by Solder Fumes (797270) on Friday May 13, 2005 @08:08AM (#12518292)
      Due to demand for higher power and longer life, batteries in all mobile devices are approaching power densities of explosives. It's a chemical compound that is designed to hold a lot of energy in its structure, and be able to release it at varying rates. This is only going to become more of a problem as battery technology improves. Fuel cells especially will be tricky to get aboard aircraft.
      • Re:Great (Score:3, Interesting)

        by turbosk (73287) *
        insightful? INSIGHTFUL?

        The power density of a *jelly donut* is higher than TNT, FFS! Batteries can't even hold a CANDLE to a JELLY DONUT!
  • by JohnnyBigodes (609498) <[morphine] [at] [digitalmente.net]> on Friday May 13, 2005 @05:46AM (#12517714)
    ... playing with fire will get you burned, suprisingly!
  • by richardmilhousnixon (515595) on Friday May 13, 2005 @05:47AM (#12517719)
    "We treated him on the scene for minor breathing difficulties but he was fine and then we scooted out and helped save the rest of Melbourne,"

    The kid was trying to fix his ipod on his BED after his MOM washed it . . . he is far from fine.
    • virtual insightful mod for parent, that kid should've been shot for trying to do something THAT stupid.

      At least we now know the name of one next year's nominees to the Darwin Awards
  • by khrtt (701691) on Friday May 13, 2005 @05:47AM (#12517721)
    ..if your cell phone falls into the toilet... duck and cover...
  • by fven (688358) on Friday May 13, 2005 @05:51AM (#12517743)
    A fireman that rescued me (barely sensible) after an electronic device exploded, said that BeO was probably the culprit. I had been in the room when the device(s) exploded and was the first one to ring for help.

    About 15 minutes later (I hadn't been feeling too good), I collapsed and was taken to hospital.

    BeO is highly toxic by ingestion and inhalation (Material Safety Data Sheet: http://physchem.ox.ac.uk/MSDS/BE/beryllium_oxide.h tml [ox.ac.uk]
    ).

    Apparently it is one of the more common toxic substances emitted in smoke/fumes. Particularly in domestic / non-chemical-factory settings.
  • by dpbsmith (263124) on Friday May 13, 2005 @05:52AM (#12517746) Homepage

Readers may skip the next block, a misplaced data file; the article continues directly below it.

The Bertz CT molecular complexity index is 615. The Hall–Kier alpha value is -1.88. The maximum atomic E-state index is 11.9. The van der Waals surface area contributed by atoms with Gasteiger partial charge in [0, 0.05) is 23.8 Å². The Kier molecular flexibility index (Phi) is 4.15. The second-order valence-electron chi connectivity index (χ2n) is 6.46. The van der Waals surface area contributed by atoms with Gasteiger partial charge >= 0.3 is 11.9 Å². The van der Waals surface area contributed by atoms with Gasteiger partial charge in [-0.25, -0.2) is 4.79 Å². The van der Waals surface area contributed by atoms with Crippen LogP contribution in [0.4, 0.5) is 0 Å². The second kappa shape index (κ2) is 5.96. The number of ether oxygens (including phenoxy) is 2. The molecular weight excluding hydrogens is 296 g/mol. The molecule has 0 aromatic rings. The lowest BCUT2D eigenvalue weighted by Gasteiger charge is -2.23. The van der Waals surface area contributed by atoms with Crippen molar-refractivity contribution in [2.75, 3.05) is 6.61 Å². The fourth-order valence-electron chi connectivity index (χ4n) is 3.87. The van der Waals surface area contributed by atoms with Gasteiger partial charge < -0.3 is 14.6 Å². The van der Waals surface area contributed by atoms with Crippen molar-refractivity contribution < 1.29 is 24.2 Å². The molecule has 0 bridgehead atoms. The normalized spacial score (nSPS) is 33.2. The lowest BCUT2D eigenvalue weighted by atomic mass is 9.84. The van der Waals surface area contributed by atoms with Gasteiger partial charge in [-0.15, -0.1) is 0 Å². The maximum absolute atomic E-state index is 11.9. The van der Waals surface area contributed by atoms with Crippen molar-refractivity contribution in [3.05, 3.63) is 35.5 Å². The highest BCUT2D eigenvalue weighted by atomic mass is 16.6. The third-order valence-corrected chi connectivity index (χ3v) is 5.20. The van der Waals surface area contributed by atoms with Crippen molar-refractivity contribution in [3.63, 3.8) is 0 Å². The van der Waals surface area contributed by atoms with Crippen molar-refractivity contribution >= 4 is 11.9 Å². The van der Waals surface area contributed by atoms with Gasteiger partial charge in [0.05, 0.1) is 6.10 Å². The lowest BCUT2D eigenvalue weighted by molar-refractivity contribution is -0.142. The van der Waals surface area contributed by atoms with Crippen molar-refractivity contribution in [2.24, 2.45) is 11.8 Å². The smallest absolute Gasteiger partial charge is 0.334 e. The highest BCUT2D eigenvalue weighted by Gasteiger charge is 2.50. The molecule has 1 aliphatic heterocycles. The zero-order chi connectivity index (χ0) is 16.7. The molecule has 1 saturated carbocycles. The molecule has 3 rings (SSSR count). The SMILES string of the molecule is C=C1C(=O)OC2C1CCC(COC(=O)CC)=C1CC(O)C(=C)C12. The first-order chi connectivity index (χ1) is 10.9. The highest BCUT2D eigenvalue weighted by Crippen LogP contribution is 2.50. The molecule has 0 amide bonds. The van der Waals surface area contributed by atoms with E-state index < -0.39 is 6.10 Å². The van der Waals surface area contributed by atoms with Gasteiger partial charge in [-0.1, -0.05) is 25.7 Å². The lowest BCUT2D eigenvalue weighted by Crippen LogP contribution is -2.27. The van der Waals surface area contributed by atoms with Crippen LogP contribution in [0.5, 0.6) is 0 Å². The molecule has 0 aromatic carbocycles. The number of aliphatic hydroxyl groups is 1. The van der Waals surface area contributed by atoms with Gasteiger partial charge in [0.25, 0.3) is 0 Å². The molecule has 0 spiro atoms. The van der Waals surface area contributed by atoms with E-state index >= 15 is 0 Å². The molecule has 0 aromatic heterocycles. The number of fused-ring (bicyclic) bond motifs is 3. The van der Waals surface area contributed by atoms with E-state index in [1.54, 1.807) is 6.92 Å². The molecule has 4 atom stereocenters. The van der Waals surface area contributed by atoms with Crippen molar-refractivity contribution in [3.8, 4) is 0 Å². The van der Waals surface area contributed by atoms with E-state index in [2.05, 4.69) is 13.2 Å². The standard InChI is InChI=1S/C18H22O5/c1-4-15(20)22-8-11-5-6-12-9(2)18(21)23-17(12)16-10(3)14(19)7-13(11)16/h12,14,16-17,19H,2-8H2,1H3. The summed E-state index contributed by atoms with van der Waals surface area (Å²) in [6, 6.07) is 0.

...as a Toyota Prius mechanic.
  • In my experience, if your cell phone falls into water, it would stop working.

    If you take the battery off right away, and don't put it back on until everything dries thoroughly, it will work fine at least for a while. If the water was dirty, some connections inside may go bad after a few months from corrosion, though, so it does make sense to take the phone apart and clean the contacts with alcohol.

    If you don't take off the battery, it would probably never work again.
    • I had a pager about ten years ago - one of the chunky number-only things that were around before SMS got really popular.

      One drunken evening it got put into the wash - a full cycle. When I found it in the shirt pocket afterwards, it was full of water... there was a bubble in there too so it was more useful as a spirit level.

      I tried to turn it on (you never know) but no joy - so I put it in a cupboard and forgot about it.

      Four years later I found it again (thoroughly dried out) and tried turning it on -
  • .. i've always considered Melbourne to be the 'city of superheroes', and well .. now its supported in print.

    horrible place.
  • by t_allardyce (48447) on Friday May 13, 2005 @05:55AM (#12517766) Journal
    Is this anything like exploding capacitors? I remember a class where my teacher accidentally turned a capacitor into a toxic smoke-grenade, it was a pretty impressive sight to see all that stuff come out of one little cylinder.
    • Have a look around rcgroups.com and other RC modeling sites. Usage of Li-Ion and Li-Po batteries is increasing and so is the number of burnt models, cars and houses due to the LiPo fire.
    • try that "smoke grenade" on a multilayer printed circuit board.

      Way the hell back when multilayer PC boards were so expensive that technicians had to fix them instead of tossing them (1980s), an human PCB assembler put one in backwards and it exploded on first powerup. I suppose I should count myself lucky that it only destroyed about a square inch of printed circuit board.

      Had to rewire all the burned traces by hand over a couple or 3 unpleasant hours.

  • iPod? (Score:2, Funny)

    by Anonymous Coward
    More like iPwnd.
  • Two words (Score:4, Funny)

    by dos_dude (521098) on Friday May 13, 2005 @05:58AM (#12517784) Homepage
    Natural selection.
    • by McDutchie (151611)
      Alternatively, the religiously inclined may prefer a new theory of origin named Stupid Design, which the teenager in question may soon be patenting.